Recently we learned that our plant effluent is well above the city standards for oil and mercury. The maximum permitted oil is 250 parts per million, and the maximum for mercury is 0.5 parts per billion. Our plant operations include machining, washing and mass finishing. We machine with soluble oil and have that hauled away when it needs to be changed. Our oil level is still more than 600 parts per million, and the mercury level is more than five times the limit. Where does all this oil and mercury come from? S.M.
It comes from the compounds you use, the machining oil, the tramp oils and from the janitorial cleaning compounds. An informal survey of manufacturers of mass-finishing compounds, coolants and cleaning products revealed to us that almost all of them think they meet the mercury requirement, yet few of them have had their products tested and few actually pass the requirement. Surprisingly, many also think they meet the FOG (Fats, Oils and Greases) requirement. The reason is that the government considers animal and vegetable oils just as offensive as petroleum oils. It is a challenge to formulate products while avoiding the offending raw ingredients. A lot of mercury gets into compounds from alkaline sources, and these are found in the cleaners and the coolants. The FOG come not only from the obvious petroleum oils used in soluble oil coolants, straight machining oil, hydraulic oil but also from animal and vegetable oils used to manufacture cleaners, lubricants and rust inhibitors. The government regulations impose difficult limits on how these materials are used to make cost effective industrial and janitorial compounds.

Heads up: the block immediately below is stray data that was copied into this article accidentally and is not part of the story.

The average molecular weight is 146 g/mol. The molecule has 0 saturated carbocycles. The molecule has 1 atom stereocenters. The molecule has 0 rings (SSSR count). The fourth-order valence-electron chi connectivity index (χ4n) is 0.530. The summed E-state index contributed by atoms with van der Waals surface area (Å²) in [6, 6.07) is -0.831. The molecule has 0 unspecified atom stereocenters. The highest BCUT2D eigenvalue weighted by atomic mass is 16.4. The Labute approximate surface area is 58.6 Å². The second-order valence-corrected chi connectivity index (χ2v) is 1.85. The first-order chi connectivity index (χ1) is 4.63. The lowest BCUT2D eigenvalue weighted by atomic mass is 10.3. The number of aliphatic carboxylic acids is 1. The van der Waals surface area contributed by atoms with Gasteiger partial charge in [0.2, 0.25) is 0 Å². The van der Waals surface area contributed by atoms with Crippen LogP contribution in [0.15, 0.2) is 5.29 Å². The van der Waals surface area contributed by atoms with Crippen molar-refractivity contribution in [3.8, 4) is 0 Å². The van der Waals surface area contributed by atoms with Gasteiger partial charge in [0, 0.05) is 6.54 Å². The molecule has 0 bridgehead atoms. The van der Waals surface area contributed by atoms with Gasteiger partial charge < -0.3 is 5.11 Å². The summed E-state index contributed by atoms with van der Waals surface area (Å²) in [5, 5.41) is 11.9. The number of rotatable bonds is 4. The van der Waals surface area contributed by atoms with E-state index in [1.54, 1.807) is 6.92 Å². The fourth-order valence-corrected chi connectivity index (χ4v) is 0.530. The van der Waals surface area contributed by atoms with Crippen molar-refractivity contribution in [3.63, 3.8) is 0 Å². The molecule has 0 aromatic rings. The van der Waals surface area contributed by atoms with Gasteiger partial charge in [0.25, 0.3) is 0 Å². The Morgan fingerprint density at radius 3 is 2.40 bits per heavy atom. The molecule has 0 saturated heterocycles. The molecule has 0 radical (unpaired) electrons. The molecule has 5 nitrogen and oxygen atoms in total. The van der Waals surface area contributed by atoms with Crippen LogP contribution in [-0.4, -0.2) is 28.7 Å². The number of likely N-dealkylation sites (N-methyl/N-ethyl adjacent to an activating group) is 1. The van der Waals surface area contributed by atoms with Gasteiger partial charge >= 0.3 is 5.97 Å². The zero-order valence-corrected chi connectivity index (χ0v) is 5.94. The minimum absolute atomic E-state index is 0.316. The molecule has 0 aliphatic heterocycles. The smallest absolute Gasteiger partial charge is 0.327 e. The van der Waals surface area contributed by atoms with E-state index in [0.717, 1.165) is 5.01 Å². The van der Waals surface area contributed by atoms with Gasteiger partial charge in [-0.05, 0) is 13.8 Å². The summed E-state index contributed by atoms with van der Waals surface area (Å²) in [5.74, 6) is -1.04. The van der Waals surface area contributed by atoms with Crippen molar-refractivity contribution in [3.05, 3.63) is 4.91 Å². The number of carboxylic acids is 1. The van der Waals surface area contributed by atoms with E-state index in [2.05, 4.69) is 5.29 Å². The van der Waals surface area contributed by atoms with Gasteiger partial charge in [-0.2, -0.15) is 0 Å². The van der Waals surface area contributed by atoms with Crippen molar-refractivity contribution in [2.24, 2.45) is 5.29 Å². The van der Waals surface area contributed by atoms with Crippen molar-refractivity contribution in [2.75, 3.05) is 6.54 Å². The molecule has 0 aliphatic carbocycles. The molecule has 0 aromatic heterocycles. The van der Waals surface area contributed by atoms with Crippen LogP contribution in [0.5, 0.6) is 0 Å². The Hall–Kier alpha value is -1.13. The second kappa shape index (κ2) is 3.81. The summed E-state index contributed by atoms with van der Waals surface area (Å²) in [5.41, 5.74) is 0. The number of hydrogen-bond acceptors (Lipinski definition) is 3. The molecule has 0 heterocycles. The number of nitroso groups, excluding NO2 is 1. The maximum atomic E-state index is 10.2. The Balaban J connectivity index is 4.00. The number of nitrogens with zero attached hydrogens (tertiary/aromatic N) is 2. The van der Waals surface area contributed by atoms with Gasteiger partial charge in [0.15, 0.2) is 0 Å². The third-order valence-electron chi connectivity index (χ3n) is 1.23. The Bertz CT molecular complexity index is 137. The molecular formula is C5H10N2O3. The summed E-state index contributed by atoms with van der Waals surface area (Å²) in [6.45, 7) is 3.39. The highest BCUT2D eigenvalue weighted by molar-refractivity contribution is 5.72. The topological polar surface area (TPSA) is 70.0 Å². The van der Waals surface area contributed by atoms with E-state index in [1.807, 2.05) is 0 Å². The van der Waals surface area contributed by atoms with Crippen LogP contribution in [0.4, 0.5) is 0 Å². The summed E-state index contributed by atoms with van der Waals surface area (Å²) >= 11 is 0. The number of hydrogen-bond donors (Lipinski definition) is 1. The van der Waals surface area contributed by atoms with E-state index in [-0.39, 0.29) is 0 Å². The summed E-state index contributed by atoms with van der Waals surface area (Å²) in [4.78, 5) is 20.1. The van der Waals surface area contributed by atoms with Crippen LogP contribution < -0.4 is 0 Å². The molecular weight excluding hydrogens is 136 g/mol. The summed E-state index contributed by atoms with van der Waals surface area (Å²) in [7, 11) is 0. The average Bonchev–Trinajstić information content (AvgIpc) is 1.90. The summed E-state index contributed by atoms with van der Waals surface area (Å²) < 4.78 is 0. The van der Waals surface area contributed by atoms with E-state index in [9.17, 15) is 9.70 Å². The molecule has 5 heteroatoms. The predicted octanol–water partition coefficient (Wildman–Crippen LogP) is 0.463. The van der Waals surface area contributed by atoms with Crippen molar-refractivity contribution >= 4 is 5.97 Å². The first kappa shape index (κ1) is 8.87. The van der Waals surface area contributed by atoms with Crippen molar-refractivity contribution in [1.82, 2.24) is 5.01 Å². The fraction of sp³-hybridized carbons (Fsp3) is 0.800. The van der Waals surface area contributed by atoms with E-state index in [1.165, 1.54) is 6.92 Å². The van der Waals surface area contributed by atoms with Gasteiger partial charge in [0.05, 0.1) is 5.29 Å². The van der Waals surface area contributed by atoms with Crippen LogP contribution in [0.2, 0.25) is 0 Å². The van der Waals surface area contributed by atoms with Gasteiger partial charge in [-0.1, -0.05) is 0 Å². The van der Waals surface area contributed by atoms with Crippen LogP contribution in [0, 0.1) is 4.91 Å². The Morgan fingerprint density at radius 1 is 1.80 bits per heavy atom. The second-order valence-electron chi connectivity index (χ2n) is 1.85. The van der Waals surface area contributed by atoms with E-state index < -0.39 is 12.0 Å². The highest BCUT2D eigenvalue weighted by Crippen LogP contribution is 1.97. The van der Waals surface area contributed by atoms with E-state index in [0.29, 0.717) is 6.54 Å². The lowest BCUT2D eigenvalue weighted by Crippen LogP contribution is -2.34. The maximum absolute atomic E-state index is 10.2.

Some fluid manufacturers have developed products to meet these stringent requirements. I suggest that you analyze all the fluids you purchase for metalworking. Test anything that can end up in the plant effluent, including janitorial compounds, hydraulic oils or other oils. The test for FOG is Method 5520B, from Standard Methods for the Examination of Water and Wastewater. The test for mercury is Method 245.1, from USEPA Document 600/4-79-020. The lab that tested your wastewater should be able to test the pure fluids. Do your lab a favor and suggest that they dilute the concentrates to a 10% solution, because some compounds at full strength can compromise the test equipment. From the content at 10%, you can calculate the mercury and FOG levels of the use concentration. Even if you have not been challenged by governmental authorities, it is good to know how much FOG and mercury is in any product you send down the drain. On a practical note, we have found that companies using soluble or stamping oils (as opposed to straight oils) will meet the discharge standards on FOG. Frequently, those companies wash after machining, and they have the used wash water hauled along with the used coolant. The mass finishing following the wash can be flowed through and meet both FOG and mercury tests. That assumes, of course, that all the fluids coming in contact with the parts will have low mercury and FOG levels. Sometimes, a change to synthetic coolants or stamping fluids can eliminate the washing step prior to mass finishing.